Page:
A deal hasn't been reached with the EU yet, but Nissan is still planning to make cars in the UK.
While many carmakers are holding off with future plans amid Britain's ongoing trade negotiations with the European Union, Nissan is pushing ahead with plans to produce the new Qashqai at its Sunderland plant.
The Japanese carmaker made the decision to continue with its UK production plans back in 2016 following a guarantee from the British government, but it has since warned that post-Brexit tariffs could render its UK and mainland Europe production operations could be unsustainable.
It has invested £400 million in a new stamping line at the factory, which is the UK's biggest car factory, employing more than 7,000 people to produce the Juke and Leaf as well as the Qashqai. It produced nearly 350,000 cars last year alone.
The press on the new stamping line weighs more than 2,000 tonnes and has taken 18 months to install.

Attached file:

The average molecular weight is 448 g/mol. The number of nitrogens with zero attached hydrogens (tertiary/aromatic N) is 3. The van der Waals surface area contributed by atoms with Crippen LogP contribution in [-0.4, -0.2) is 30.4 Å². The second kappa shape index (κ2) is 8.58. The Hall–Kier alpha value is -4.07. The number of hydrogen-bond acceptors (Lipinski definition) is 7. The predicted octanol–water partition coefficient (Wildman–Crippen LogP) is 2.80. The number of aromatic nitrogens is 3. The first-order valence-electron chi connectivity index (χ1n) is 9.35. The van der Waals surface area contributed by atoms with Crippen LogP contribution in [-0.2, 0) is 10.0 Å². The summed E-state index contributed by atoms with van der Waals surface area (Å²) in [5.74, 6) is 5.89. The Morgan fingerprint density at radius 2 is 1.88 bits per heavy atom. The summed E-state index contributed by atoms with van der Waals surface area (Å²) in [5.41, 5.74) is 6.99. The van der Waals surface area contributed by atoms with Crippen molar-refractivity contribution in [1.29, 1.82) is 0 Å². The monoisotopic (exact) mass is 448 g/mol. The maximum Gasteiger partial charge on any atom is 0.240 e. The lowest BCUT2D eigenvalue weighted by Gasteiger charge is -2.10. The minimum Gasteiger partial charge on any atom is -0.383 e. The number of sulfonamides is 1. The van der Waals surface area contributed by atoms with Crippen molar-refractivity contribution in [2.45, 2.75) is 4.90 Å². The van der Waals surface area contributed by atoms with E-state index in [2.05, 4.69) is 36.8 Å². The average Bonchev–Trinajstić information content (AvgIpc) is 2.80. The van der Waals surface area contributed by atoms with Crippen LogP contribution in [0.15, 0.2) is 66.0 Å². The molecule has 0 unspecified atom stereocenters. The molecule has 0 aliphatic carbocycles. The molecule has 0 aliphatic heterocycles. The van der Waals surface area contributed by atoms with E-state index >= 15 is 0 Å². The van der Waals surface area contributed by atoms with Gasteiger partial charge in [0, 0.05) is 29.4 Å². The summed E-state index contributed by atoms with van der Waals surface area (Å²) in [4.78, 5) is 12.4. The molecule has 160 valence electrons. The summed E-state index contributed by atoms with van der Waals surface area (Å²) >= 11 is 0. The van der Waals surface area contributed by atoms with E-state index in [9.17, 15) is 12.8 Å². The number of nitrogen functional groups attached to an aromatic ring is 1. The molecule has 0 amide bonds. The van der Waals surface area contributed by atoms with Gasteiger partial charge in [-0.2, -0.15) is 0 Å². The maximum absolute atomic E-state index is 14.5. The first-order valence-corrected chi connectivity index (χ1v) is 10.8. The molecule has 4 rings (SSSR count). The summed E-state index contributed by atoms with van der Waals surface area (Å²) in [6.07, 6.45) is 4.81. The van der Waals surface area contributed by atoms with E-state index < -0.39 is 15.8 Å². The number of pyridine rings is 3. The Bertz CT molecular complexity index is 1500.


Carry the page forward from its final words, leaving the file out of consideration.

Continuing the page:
"Watching the first perfect panels coming off the press was a proud moment, and is a reflection of the tremendous skills we have here on Wearside," said Steve Marsh, vice president of manufacturing at Nissan's Sunderland plant. "Juke is an iconic model. I know I speak for the whole plant in saying how proud we are to see the fantastic new version out on the roads, and that we are determined to keep delivering it to the quality levels our customers have come to expect."
The investment comes after a £100m investment ahead of the launch of the new, second-generation Juke. Nissan is planning to invest £1bn into the plant by over five years and for certain elements of the investment, Nissan has received support from the UK Government’s Department for Business Energy and Industrial Strategy.